Title: Rebel Spring
Author: Morgan Rhodes
Format/Length: Paperback/401 pages
Publisher/Date Published: Penguin Teen/December 3rd 2013
Category/Genre: Young Adult/High Fantasy
Description: Love, power, and magic collide with war in the second book of the Falling Kingdoms series
Auranos has fallen and the three kingdoms—Auranos, Limeros, and Paelsia—are now united as one country called Mytica. But still, magic beckons, and with it the chance to rule not just Mytica, but the world…
When the evil King Gaius announces that a road is to be built into the Forbidden Mountains, formally linking all of Mytica together, he sets off a chain of events that will forever change the face of this land, forcing Cleo the dethroned princess, Magnus the reluctant heir, Lucia the haunted sorceress, and Jonas the desperate rebel to take steps they never could have imagined.
MAY CONTAIN MILD SPOILERS FROM THE FIRST NOVEL FALLING KINGDOMS. NOTHING EARTH-SHATTERING, I PROMISE YOU.
3/5 stars —
Rebel Spring was a solid second book in the Falling Kingdoms series. By no means have I found that these books are amazing, but as I’m currently going through A Game of Thrones withdrawals, these books are doing quite nicely. Writing under the pen-name Morgan Rhodes, the author has also published other novels — for example the Nightwatchers series, and also Countdown. She’s a busy author, to say the least!
As with the methods of my last couple of reviews, I will highlight the positives, and then also move onto the negatives of what I didn’t like about the novel. But my overall thoughts of the novel: I enjoyed it!
1) The magical feeling of the story.
2) The alternating point of views.
It’s no secret that high fantasy is one of my favourite genres, both in reading and writing. I love the diversity of the genre, and how no two high fantasy stories are the same. Each author develops their worlds in a different way, and I love reading about them. Without giving away too much of the storyline, and for fear of accidentally giving people spoilers — but the magical element of the story revolves around elementia, or magic from the elements, and also the Kindred and the Watchers. I love the fact that there isn’t anything like it out there I have read.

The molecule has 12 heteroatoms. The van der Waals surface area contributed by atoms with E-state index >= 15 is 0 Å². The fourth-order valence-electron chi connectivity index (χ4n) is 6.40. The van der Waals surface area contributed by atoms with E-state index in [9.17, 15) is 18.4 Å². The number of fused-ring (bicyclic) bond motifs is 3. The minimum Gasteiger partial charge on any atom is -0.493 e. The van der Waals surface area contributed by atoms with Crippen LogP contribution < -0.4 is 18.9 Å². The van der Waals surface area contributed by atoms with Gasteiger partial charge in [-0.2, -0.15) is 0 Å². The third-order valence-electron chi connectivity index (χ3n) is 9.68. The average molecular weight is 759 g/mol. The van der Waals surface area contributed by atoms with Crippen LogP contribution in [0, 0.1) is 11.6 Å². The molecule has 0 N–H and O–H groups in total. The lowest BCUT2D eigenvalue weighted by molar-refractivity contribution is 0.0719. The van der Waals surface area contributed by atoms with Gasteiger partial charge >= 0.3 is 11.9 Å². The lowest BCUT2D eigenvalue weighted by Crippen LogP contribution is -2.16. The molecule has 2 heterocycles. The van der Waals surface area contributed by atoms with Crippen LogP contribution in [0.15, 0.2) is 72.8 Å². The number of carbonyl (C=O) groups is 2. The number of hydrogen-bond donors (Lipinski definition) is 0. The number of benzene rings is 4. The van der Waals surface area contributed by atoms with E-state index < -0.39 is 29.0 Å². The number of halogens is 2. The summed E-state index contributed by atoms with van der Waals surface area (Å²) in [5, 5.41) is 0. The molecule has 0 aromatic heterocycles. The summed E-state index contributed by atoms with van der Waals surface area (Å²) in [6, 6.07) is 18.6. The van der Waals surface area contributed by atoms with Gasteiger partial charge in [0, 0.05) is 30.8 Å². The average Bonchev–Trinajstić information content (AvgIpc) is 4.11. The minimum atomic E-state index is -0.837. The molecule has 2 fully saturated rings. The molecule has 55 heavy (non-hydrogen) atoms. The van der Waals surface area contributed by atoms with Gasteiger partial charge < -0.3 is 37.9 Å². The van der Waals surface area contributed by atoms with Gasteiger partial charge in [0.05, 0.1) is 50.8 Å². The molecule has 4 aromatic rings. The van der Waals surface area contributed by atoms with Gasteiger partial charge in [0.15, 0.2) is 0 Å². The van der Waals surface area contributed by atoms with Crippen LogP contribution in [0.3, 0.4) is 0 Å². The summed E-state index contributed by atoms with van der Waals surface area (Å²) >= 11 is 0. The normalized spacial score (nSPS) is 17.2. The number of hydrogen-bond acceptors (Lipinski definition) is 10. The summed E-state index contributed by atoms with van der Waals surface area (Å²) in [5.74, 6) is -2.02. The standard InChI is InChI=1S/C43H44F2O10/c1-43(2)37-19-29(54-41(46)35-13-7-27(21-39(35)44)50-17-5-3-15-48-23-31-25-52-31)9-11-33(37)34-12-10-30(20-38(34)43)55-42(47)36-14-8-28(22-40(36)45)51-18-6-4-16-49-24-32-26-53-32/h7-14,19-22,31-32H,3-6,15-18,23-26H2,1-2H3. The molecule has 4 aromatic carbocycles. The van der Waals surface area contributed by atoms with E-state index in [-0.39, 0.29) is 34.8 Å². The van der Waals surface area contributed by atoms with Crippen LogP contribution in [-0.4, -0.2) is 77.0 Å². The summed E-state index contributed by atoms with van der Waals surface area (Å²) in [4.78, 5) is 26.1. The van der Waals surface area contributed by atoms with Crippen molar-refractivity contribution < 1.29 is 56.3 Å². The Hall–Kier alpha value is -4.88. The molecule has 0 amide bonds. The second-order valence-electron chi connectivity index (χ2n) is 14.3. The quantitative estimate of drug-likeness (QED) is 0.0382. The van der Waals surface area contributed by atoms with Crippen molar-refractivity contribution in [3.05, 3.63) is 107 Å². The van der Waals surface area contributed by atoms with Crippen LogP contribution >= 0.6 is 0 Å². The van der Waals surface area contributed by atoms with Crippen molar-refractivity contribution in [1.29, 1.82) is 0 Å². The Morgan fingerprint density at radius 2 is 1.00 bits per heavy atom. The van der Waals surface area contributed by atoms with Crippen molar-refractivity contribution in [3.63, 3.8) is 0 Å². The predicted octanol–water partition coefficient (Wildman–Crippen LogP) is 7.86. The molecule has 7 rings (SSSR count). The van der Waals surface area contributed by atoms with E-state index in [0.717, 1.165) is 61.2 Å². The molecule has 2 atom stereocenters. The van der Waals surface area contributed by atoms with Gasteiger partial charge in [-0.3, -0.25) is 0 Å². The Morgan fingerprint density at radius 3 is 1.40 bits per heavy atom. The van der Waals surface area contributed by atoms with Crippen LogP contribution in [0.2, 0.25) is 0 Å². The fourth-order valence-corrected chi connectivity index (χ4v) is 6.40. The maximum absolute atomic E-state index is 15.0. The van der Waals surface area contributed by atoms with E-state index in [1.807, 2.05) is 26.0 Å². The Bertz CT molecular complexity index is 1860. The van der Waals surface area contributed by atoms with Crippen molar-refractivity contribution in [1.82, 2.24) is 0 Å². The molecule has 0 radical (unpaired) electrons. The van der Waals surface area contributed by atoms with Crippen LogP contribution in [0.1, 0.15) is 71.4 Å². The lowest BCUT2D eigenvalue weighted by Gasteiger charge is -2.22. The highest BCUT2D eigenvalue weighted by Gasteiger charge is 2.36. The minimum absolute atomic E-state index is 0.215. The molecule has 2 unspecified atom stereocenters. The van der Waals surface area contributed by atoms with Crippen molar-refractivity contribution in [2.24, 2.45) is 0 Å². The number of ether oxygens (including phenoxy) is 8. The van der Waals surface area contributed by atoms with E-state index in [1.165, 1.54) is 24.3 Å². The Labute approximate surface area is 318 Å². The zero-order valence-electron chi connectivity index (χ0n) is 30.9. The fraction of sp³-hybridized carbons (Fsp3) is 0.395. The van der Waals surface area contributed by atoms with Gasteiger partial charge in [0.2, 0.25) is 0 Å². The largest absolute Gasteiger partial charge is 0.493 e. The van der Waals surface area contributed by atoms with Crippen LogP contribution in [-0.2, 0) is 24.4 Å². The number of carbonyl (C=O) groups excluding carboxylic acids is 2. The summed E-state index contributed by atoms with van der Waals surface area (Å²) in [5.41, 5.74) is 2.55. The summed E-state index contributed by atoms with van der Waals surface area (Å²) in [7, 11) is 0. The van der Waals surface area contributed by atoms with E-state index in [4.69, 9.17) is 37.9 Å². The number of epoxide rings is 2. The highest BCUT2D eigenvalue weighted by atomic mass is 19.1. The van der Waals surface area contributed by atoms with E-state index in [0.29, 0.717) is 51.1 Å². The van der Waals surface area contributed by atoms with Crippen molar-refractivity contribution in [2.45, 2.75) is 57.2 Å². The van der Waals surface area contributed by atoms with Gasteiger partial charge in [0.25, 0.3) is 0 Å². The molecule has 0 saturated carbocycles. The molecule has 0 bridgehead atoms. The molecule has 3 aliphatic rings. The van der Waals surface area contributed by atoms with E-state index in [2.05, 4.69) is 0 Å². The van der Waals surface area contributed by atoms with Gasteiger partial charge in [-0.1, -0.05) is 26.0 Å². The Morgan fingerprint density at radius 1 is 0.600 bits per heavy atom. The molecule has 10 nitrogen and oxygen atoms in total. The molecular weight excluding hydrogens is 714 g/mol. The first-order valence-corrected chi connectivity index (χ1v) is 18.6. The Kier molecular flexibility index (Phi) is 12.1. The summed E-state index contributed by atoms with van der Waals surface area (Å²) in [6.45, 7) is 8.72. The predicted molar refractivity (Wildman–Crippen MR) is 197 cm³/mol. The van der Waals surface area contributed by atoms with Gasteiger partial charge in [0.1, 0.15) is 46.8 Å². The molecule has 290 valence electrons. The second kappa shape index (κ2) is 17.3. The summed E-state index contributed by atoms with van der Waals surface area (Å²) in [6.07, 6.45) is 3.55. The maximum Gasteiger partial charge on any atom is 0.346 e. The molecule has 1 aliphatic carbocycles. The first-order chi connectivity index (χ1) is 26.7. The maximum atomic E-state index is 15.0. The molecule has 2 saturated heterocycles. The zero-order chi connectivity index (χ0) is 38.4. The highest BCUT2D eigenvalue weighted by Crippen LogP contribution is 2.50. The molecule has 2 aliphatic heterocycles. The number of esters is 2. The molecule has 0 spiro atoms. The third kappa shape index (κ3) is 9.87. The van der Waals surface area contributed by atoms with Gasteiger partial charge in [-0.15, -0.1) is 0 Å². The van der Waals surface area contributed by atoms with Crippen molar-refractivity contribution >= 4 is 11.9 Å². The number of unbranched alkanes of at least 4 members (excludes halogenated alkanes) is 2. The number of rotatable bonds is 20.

I really enjoy stories that have more than one point of view. Why? We get to see the world from other people’s perspective! What looks like something to one person may look completely different for another. Emotions and motives can be deeply explored and further understood this way. It also allows the reader to explore different parts of the world that the author has created.
While I did enjoy this novel, there were certain things that I didn’t like about it.
1) The characters.
2) The character deaths (explained later — don’t worry, no spoilers if you’ve yet to read this book).
3) The pacing.
All the way through the first and second book, I’ve found the characters to not be very likeable or relatable. Especially in fantasy books where the characters are in constant danger, where they may not even live until the end of the chapter… I want to be on the edge of my seat, eager to see what will happen next. I find most of them to either be naive (Cleo), arrogant (Magnus), hot-headed and careless (Jonas), or just an asshole in general (the King). Yes, I suppose that there was a dynamic amount of character types there, but the problem was I couldn’t connect with any of them.
Hence, because of my lack of connection with any of the characters in the novel (and there are quite a few of them), when some of them were killed, I didn’t really care. Sometimes I even felt like their deaths were for a shock factor, rather than furthering the plot. In a novel where a character dies — you’re supposed to care. You’re supposed to be upset or angry over their deaths. In this, well, I was kind of emotionless. I didn’t get any of the characters, so therefore when some of them died, I didn’t care.
The most of this novel was pretty slow. A lot of it was dialogue and political intrigue and whatnot, and I was kind of hoping for something… more. By the end of the novel I wanted to turn the page and be disappointed that there was nothing there. I wasn’t. Most of the time during the novel I was hoping that something shocking or truly plot-twisting would happen, and there were a few times where I found myself skimming forward through paragraphs, searching for something interesting.
In conclusion? Enjoyable, not amazing, and could have been better. But most likely I will pick up a copy of the next book.
Also: THERE ARE NO DRAGONS. DISAPPOINTING.